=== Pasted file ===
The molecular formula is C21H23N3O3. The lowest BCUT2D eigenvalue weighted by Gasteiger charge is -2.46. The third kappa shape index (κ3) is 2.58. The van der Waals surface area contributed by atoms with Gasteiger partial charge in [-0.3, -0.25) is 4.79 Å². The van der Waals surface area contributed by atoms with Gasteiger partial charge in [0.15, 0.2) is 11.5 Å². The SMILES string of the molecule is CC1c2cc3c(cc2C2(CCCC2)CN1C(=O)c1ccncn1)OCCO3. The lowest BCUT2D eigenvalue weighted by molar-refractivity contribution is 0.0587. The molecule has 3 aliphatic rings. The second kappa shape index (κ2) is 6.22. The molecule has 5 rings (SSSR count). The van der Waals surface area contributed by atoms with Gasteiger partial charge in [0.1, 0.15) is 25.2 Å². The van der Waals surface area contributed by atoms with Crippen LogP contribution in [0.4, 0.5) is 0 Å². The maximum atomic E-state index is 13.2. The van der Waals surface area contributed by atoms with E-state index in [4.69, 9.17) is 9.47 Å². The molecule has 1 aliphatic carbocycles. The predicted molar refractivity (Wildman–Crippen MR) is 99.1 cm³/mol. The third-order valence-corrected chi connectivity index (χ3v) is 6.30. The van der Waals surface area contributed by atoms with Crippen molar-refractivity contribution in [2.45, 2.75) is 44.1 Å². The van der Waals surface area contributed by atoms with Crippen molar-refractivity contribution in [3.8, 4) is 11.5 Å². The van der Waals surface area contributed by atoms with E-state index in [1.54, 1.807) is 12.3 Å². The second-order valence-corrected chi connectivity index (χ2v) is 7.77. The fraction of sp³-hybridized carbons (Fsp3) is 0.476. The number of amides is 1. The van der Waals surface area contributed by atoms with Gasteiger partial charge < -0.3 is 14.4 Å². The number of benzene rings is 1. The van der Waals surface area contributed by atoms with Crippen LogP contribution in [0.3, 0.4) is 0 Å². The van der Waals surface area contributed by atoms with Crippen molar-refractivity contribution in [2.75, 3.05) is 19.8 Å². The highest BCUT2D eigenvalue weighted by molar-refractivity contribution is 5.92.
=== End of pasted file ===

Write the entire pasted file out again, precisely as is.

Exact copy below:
The molecular formula is C21H23N3O3. The lowest BCUT2D eigenvalue weighted by Gasteiger charge is -2.46. The third kappa shape index (κ3) is 2.58. The van der Waals surface area contributed by atoms with Gasteiger partial charge in [-0.3, -0.25) is 4.79 Å². The van der Waals surface area contributed by atoms with Gasteiger partial charge in [0.15, 0.2) is 11.5 Å². The SMILES string of the molecule is CC1c2cc3c(cc2C2(CCCC2)CN1C(=O)c1ccncn1)OCCO3. The lowest BCUT2D eigenvalue weighted by molar-refractivity contribution is 0.0587. The molecule has 3 aliphatic rings. The second kappa shape index (κ2) is 6.22. The molecule has 5 rings (SSSR count). The van der Waals surface area contributed by atoms with Gasteiger partial charge in [0.1, 0.15) is 25.2 Å². The van der Waals surface area contributed by atoms with Crippen LogP contribution in [0.4, 0.5) is 0 Å². The maximum atomic E-state index is 13.2. The van der Waals surface area contributed by atoms with E-state index in [4.69, 9.17) is 9.47 Å². The molecule has 1 aliphatic carbocycles. The predicted molar refractivity (Wildman–Crippen MR) is 99.1 cm³/mol. The third-order valence-corrected chi connectivity index (χ3v) is 6.30. The van der Waals surface area contributed by atoms with Crippen molar-refractivity contribution in [2.45, 2.75) is 44.1 Å². The van der Waals surface area contributed by atoms with Crippen molar-refractivity contribution in [3.8, 4) is 11.5 Å². The van der Waals surface area contributed by atoms with E-state index in [1.54, 1.807) is 12.3 Å². The second-order valence-corrected chi connectivity index (χ2v) is 7.77. The fraction of sp³-hybridized carbons (Fsp3) is 0.476. The number of amides is 1. The van der Waals surface area contributed by atoms with Gasteiger partial charge < -0.3 is 14.4 Å². The number of benzene rings is 1. The van der Waals surface area contributed by atoms with Crippen LogP contribution in [0.3, 0.4) is 0 Å². The van der Waals surface area contributed by atoms with Crippen molar-refractivity contribution in [2.75, 3.05) is 19.8 Å². The highest BCUT2D eigenvalue weighted by molar-refractivity contribution is 5.92.